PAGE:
Enter the...Spektrum


aking the No New York detachment to its logical conclusion, Spektrums's debut album cover features a cold kaleidoscope of faces that reveal blank glimpses. In the center is singer Lola Olafisoye, with her detached square shape of eyes—staring out and thoroughly implicating the viewer. Further to that end, Olafisoye’s confrontational vocal style—alternating shrieks of bliss and fury in the vein of Kelis' introduction song "Caught Out There” —is rooted in the types of groups being reissued for the first time, now, on the Ze label. But, most accurately, like the Neptunes minimal-funk, London-based Spektrum's sound also embellishes the remnants of the new jack swing.

Against the swing, the genre hopping of Spektrum finds a balance in paring down each element to largest effect. Driven by an instantly hummable bassline, "Breaker (Broken Album Edit)" isolates the pop hooks by placing them against a bare sonic background. Working with vocal harmonies and a light funk guitar (or synth), the song culminates in a breakdown, which demolishes all the electronic silverware (but no sink…sadly).

Spektrum continually play with the line of early 80's dance nostalgia against more contemporary aesthetics throughout. From the first inklings of a bassline or snare track, the music baits: naming one of the many early 80's New York groups that directly influenced Spektrum. Much of the time, Spektrum is blurring lines between no wave and contemporary minimal house. Songs like "Low Down" or"Spek-t-t-t-trum" debunk any notions that the group is purely "retro," though, offering enough studio ingenuity to complicate easy classification.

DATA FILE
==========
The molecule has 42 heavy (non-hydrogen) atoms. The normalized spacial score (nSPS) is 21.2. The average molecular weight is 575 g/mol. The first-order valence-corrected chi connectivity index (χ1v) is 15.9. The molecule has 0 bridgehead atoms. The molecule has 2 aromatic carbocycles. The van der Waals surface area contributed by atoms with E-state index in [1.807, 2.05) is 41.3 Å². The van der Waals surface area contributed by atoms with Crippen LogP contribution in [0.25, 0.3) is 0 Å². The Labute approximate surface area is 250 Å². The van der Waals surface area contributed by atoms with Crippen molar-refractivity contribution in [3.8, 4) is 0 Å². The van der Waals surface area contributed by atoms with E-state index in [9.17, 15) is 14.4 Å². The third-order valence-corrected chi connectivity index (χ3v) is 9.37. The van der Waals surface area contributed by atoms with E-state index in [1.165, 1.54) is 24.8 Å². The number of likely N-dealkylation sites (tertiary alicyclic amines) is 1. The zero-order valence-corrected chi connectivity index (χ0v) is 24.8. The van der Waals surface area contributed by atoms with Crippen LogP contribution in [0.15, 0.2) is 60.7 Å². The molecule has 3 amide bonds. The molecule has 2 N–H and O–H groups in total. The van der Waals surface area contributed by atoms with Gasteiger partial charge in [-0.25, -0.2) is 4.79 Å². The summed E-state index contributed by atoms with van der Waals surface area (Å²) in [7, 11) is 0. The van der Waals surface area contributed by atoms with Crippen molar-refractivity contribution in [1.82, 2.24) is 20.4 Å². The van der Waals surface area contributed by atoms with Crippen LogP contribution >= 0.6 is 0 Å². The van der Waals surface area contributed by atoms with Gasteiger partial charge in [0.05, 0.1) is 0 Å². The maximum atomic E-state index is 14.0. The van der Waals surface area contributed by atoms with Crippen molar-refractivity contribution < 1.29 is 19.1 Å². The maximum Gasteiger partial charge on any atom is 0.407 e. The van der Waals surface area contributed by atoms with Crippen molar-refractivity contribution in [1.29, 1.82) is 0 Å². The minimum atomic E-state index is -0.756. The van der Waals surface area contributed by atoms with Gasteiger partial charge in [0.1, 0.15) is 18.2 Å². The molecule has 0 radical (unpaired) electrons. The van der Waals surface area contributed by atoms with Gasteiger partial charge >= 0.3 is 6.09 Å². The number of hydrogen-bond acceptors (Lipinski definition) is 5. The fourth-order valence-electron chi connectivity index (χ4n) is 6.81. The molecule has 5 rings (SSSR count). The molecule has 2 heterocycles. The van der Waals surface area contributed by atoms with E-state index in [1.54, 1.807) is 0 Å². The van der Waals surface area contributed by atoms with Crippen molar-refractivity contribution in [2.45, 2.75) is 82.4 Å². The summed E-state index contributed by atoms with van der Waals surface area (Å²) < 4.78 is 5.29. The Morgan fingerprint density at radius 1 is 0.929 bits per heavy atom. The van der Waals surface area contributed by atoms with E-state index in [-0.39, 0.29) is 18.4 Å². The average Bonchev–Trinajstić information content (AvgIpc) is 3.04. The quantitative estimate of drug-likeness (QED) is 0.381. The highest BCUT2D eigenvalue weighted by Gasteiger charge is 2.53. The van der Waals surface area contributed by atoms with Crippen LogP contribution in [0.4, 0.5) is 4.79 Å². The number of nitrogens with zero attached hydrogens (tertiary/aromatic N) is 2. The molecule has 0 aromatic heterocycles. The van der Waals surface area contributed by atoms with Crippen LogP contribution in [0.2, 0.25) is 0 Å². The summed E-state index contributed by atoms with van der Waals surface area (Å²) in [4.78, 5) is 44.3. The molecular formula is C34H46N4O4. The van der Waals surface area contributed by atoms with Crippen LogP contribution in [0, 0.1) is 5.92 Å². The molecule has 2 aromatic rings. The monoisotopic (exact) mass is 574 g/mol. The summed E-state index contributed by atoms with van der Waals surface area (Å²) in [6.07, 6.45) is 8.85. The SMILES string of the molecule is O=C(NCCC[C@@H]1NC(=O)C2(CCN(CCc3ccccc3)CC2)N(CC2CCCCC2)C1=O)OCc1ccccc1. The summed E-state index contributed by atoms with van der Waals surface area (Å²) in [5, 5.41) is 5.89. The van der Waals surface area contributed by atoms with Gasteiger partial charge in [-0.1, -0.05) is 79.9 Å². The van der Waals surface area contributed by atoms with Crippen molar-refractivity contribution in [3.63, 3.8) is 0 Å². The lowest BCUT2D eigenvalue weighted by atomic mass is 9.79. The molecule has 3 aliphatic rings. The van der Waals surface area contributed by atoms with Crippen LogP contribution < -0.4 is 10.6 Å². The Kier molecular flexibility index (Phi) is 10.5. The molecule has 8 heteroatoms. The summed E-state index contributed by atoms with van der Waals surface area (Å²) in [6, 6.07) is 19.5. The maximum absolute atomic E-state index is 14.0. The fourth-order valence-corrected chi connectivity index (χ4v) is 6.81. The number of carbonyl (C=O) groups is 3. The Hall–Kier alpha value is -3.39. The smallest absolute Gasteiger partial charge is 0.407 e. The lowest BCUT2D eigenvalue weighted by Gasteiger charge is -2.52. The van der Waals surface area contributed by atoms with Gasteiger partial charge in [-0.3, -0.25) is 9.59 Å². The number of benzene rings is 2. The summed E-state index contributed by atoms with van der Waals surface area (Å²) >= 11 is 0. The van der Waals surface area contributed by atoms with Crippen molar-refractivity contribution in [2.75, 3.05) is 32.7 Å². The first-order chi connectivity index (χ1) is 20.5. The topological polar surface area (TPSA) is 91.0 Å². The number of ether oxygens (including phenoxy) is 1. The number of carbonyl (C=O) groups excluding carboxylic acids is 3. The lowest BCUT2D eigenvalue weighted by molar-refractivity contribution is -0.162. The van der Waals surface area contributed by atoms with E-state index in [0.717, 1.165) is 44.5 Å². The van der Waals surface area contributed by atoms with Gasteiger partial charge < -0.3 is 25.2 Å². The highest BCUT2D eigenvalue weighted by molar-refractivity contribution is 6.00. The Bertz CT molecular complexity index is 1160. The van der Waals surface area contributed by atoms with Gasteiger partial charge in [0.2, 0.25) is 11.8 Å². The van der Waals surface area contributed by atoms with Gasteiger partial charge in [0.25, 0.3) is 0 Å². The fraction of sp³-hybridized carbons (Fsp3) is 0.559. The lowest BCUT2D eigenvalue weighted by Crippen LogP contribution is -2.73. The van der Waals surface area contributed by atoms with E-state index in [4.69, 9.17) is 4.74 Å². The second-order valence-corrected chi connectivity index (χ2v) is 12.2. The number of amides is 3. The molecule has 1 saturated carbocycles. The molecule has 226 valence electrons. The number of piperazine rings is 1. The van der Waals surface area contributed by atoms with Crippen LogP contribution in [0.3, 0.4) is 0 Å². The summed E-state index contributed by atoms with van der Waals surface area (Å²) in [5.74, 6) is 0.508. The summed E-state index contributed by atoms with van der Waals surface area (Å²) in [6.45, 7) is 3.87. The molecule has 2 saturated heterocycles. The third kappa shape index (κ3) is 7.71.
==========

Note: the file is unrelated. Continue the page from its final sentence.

This difficult classification, along with dance-funk soundscapes and interludes reveal the group’s most recognizable kin as Basement Jaxx. Rather than one-upping the Jaxx’s maximalist approach (read: busting out of the seams with hooks), Spektrum use the energy as a starting point for their template. Playing Chuck Jones to Basement Jaxx’s Tex Avery of aural animators, Spektrum underplay gags and instead focus on reworking the codes of the recent dance/funk revival. A very admirable idea, given the absurd proliferation of no wave influenced electronic jam-bands.

Spektrum’s reworking depends on Olafisoye. Her approach, ranging from strangely vacant to defiantly playful (even in the span of one verse on “Interference (Radio)“) is polemical. Every line appears to drip with a swagger that recalls rock much more than dance. Even her name, Lola, carries a vague allusion to the infamous Vladimir Nabokov nymph that incites and plays with her hapless observer. Lines like “I don’t need no lover/I want a heartbreaker/You release the beast in me at night“ (on “Breaker“) and “Fornicate with me/Lubricate Me...Don’t Stagnate in Me“ (on “Lychee Juice“) force a reaction due to its simultaneous grating and glorious quality.

Every part of Enter the Spektrum is solid and self-satisfied. This satisfaction makes the missteps on the album even more glaring—like the dull r’n’b mimicry of “Listen Girl.“ Spektrum aren’t attempting to be revolutionary—for better or worse. Simply put, they coalesce disparate dance movements into a tasty pop-dance package—feel free to enjoy.

Reviewed by: Nate De Young

Reviewed on: 2004-05-07

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